Candidates for Juneau's Mendenhall Valley seat in the Alaska House of Representatives both agree that fighting a capital move will be a major focus of whoever wins the seat.
First-term incumbent Rep. Andrea Doll, a Democrat, is being challenged by Republican Cathy Muñoz for the seat.
Doll battled repeated attempts during the last session to attack Juneau's status as the capital, stopping one in the State Affairs Committee, on which she sits, and preventing any of them from reaching the House floor for a vote.
"Not one of the capital move bills was sponsored by a Democrat," Doll said.
Doll said that's why Juneau needs to keep a Democrat in that seat, to strengthen the Democratic caucus. Democrats, she said, have sided with Juneau on the capital issue, while Republicans, including some in the leadership, have backed a move.
Muñoz said that while Democrats already oppose the move, Juneau needs a Republican in the Legislature so Juneau will have a voice in the closed-door Republican caucus meetings in which policy is set.
Muñoz said she expects Republicans to remain in the majority in the House, and control the appointment of the committee chair positions.
"I would hope to be chair of the State Affairs Committee" if elected, Muñoz said.
When legislators from Juneau and elsewhere in Southeast are in the majority, they are usually given chairmanships or other important positions, she said.
Muñoz also said she has a good relationship with Gov. Sarah Palin, and could use that to prevent a capital move. Members of Juneau's all-Democrat delegation should not have criticized Palin during her run for vice president, she said.
"We need to work with her and not against her," she said. "That's not possible if we're spouting off in the press continually."
Doll has criticized Palin for moving state jobs from Juneau to Anchorage, and more recently for living in Wasilla and working in Anchorage and collecting per diem because her official work station is in Juneau.
Some of Juneau's most knowledgeable state government observers say both are right.
Rep. Beth Kerttula, Juneau's other member of the House, said protecting the capital takes a strong Democratic caucus, and that means having a united front from Juneau.
"In the last decade, it has been Democrats that time and time again have fought for the capital, and the Republicans that time again put in move bills," Kerttula said.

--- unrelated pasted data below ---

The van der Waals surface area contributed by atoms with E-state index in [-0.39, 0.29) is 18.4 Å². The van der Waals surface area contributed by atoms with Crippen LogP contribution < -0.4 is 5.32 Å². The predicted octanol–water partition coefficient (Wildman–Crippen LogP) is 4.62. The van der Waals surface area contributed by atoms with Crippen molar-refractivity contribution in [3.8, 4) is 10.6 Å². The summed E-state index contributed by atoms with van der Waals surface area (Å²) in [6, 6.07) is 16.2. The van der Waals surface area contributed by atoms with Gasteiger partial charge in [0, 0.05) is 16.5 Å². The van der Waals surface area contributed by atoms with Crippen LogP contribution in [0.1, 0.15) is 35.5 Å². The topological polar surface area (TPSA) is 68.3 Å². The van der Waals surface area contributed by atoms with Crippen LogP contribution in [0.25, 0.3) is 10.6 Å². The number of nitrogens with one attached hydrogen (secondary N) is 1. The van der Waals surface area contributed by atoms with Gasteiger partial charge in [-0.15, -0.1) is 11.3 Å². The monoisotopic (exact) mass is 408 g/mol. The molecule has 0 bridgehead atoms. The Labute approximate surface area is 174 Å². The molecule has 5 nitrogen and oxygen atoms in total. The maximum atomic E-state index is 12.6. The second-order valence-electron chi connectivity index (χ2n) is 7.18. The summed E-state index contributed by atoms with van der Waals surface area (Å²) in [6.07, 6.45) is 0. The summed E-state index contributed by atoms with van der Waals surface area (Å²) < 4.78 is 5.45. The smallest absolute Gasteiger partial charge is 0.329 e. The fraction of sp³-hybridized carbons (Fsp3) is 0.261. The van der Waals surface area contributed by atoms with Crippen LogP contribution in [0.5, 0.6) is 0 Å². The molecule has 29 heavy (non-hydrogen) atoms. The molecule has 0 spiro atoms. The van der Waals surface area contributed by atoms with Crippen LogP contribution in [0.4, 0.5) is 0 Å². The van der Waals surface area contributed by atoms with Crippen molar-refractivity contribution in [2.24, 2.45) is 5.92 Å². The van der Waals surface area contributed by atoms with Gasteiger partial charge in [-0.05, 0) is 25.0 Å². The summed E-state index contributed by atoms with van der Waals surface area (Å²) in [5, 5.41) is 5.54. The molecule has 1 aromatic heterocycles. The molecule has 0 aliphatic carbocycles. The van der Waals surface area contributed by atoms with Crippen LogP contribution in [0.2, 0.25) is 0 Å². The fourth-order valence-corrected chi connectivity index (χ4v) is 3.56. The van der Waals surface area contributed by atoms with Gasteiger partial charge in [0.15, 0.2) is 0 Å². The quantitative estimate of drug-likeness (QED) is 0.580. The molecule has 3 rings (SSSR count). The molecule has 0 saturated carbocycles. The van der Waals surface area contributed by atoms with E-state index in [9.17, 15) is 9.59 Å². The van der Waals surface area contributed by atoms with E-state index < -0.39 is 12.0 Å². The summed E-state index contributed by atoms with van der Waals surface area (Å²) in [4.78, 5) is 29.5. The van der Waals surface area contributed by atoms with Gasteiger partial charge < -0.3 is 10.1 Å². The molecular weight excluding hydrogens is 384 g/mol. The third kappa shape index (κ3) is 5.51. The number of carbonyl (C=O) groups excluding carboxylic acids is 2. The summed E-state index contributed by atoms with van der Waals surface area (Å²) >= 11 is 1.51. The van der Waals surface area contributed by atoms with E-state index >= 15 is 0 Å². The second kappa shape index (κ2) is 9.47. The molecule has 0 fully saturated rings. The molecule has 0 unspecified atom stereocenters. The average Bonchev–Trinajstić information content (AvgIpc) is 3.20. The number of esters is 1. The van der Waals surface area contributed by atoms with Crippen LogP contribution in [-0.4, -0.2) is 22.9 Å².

Democrats have been gradually gaining strength in the Alaska Legislature, and until Palin joined the Republican presidential ticket as Sen. John McCain's running mate, Democrats had hoped to pick up more seats this year.
Kerttula said that if Democrats hold a legislative majority they can guarantee that no capital move bill will pass.
Former Juneau Republican legislator Bill Hudson said that's unlikely to happen, and that Juneau is best served by having a Republican in the valley seat.
"Juneau has the best protection if you've got a foot in each camp," he said.
Hudson said he made sure he was in the majority caucus, to make sure he could protect Juneau's interests. That was true even when that meant joining a majority led by Rep. Ben Grussendorf, a Sitka Democrat.
"It protected things that I valued most, which was protecting the capital and making sure the labor trade issue was dealt with honestly," he said.
To join the majority when it is organizing, Hudson said members work out there "must haves" and "must not haves" before the session starts.
Muñoz said she would be willing to join such a coalition if it was necessary to make sure she was where she needed to be to serve Juneau's interests.
Republicans from Juneau tend to be more moderate than those from the Mat-Su Borough, Hudson said, and having one from Juneau in the caucus meetings provides a moderating influence, he said.
"You don't want them going and making decisions entirely on their own," he said.
• Contact reporter Pat Forgey at 523-2250 or e-mail firstname.lastname@example.org.